Enhancing a cell’s quality control mechanism to get rid of the faulty proteins that are a hallmark of Huntington’s disease may help prevent patients’ motor and cognitive loss, a study suggests.
The researchers’ discovery of how the quality control mechanism fails may pave the way toward the development of novel therapies aimed at clearing neurons of the accumulated faulty proteins that are present in other neurodegenerative conditions as well.
The research, “Abnormal Degradation Of The Neuronal Stress-Protective Transcription Factor HSF1 In Huntington’s Disease,” was published in the journal Nature Communications
Several neurological diseases, such as Huntington’s, Alzheimer’s and Parkinson’s, are caused by the progressive accumulation of misfolded proteins. The proteins were not produced correctly so they don’t work properly. By impairing neuron activity, they lead to neuron loss, cognitive decline and inability to control movement.
Healthy cells have a mechanism that eliminates faulty proteins, but in Huntington’s, the mechanism does not work properly.
“Normally when proteins misfold, the cells have a mechanism to cope,” Dennis Thiele, PhD, the study’s senior author, said in a news release. “These quality control mechanisms can prod the proteins back into their normal three-dimensional shape, or if the damage is too extensive, target them for removal in the cellular garbage disposal. In Huntington’s disease, that’s not happening.”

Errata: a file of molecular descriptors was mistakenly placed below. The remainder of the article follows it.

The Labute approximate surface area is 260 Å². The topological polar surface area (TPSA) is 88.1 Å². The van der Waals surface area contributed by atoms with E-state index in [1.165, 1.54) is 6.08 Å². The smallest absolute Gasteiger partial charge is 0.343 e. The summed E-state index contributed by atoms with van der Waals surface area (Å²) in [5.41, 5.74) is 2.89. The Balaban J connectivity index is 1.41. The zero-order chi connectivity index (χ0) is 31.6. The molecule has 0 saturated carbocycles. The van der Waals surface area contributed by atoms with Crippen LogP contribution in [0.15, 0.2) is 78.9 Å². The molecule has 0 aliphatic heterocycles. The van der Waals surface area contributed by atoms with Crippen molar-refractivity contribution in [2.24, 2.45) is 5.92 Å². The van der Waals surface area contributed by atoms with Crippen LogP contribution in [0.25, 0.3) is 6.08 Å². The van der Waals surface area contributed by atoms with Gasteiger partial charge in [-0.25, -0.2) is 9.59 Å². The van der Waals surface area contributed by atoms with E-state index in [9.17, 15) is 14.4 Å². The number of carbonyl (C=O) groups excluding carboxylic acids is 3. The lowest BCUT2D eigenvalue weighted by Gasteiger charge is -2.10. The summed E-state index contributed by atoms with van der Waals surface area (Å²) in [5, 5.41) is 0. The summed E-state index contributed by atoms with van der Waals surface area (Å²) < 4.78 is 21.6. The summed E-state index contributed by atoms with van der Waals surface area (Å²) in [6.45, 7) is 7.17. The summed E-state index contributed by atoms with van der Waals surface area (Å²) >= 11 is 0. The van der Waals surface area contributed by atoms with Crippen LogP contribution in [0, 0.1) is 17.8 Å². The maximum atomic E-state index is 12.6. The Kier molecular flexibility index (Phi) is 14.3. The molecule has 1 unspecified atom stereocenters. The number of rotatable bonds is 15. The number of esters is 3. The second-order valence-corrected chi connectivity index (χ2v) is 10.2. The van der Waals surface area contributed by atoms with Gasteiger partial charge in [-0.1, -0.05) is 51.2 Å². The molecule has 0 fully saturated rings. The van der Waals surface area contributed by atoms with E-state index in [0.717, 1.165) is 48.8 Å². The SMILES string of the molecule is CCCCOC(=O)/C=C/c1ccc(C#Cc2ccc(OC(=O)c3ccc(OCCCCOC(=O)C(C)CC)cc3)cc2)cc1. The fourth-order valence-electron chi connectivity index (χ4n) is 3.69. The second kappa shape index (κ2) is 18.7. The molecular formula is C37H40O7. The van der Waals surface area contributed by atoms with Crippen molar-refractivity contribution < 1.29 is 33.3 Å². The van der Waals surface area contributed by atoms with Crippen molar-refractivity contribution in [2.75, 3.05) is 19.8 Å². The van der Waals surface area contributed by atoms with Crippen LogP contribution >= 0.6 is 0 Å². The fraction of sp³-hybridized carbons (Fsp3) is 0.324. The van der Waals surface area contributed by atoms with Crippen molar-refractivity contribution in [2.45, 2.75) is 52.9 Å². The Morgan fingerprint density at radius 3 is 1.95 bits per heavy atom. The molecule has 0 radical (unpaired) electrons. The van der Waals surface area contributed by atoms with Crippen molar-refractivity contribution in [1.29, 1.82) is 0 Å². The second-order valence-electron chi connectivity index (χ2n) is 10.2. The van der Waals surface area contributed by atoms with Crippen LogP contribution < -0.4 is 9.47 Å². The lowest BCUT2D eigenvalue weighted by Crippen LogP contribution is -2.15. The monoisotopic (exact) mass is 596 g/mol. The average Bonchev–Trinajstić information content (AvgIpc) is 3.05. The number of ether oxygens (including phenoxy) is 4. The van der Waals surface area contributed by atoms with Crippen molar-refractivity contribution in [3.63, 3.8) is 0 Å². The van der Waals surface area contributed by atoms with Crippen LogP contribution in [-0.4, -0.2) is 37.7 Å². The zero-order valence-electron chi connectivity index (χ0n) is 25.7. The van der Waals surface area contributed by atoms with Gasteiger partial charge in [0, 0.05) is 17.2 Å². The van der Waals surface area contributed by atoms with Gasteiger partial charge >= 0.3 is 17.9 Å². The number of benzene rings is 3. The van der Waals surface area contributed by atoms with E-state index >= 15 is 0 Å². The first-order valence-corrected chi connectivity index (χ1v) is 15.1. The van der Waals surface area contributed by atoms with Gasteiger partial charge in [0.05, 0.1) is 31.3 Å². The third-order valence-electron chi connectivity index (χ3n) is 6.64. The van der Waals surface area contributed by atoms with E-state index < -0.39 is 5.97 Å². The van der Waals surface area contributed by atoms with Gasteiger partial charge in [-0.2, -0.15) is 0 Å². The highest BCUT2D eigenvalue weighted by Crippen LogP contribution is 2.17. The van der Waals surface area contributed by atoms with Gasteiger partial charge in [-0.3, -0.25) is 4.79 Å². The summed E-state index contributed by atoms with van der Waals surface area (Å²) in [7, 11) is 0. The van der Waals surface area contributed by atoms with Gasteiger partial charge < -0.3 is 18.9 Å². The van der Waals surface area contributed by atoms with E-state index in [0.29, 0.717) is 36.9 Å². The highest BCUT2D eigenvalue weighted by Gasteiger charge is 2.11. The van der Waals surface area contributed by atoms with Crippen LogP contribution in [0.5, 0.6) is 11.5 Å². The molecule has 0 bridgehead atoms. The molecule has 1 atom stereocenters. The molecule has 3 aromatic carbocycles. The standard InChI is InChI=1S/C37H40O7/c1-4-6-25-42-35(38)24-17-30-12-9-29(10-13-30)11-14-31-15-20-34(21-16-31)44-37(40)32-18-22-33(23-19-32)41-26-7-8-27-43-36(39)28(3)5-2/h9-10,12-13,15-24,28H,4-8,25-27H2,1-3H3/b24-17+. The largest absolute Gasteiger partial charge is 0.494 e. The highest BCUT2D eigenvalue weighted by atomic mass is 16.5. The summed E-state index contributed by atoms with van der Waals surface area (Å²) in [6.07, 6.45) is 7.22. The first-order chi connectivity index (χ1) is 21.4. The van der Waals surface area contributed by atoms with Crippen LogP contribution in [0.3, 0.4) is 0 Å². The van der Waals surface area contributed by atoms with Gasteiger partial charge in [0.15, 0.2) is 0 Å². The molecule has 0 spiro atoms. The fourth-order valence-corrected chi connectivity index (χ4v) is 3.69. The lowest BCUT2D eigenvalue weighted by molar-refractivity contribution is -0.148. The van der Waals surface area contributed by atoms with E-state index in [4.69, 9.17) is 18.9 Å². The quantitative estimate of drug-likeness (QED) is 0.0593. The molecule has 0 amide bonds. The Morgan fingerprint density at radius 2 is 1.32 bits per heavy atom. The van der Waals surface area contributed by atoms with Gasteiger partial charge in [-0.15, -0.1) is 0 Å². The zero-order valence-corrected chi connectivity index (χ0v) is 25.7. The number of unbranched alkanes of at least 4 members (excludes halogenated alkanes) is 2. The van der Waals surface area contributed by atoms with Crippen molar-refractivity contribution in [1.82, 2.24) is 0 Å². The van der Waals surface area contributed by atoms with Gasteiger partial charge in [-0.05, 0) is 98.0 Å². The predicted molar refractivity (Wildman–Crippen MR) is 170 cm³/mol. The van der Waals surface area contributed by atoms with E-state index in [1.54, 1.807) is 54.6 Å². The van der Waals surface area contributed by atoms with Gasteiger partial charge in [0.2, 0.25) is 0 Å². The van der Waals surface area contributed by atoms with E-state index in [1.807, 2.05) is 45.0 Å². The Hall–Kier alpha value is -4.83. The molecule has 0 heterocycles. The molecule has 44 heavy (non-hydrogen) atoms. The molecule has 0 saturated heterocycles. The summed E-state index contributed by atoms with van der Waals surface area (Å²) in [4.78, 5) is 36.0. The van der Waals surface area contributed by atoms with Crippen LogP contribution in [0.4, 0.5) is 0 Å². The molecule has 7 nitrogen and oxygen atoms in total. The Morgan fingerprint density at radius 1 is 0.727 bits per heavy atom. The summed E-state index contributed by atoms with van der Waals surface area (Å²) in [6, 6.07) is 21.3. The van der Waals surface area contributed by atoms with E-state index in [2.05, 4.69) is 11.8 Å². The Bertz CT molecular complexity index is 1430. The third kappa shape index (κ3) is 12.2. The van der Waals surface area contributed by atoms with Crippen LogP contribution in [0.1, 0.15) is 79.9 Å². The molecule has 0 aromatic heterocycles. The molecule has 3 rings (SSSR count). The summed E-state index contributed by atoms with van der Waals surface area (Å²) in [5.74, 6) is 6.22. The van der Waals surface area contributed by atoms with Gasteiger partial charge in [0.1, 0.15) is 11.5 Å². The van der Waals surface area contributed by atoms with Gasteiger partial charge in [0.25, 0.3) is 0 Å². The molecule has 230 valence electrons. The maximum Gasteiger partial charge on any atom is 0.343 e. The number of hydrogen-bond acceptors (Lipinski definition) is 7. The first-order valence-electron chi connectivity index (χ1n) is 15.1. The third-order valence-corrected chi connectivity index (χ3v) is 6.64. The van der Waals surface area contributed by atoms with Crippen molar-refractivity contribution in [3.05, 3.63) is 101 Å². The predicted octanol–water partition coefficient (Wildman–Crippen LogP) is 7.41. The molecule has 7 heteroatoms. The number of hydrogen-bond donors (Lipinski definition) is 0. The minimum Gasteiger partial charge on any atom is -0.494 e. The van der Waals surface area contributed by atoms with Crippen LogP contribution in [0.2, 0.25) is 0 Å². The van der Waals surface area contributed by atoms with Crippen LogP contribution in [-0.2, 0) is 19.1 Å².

The quality control mechanism is dependent on proteins called chaperones. They ensure that each protein produced is folded correctly, meaning its configuration is correct.
In Huntington’s disease, chaperones are present in abnormally low levels. The reason for this was unknown until now.
Using a series of laboratory experiments with mouse and human cells, researchers found that a protein called HSF1, which controls chaperone production, is destroyed in Huntington’s disease. This happens because mutant huntingtin — the faulty protein that leads to the disease — increases the expression of another protein, CK2, which modifies HSF1, sending it to degradation.
Without HSF1, a lot fewer chaperones are produced. This leads to faulty proteins accumulating in neurons, promoting Huntington’s.
“We have identified a potential new target for a drug intervention in Huntington’s disease,” Thiele said, “but there are a lot of basic questions that still need to be answered.”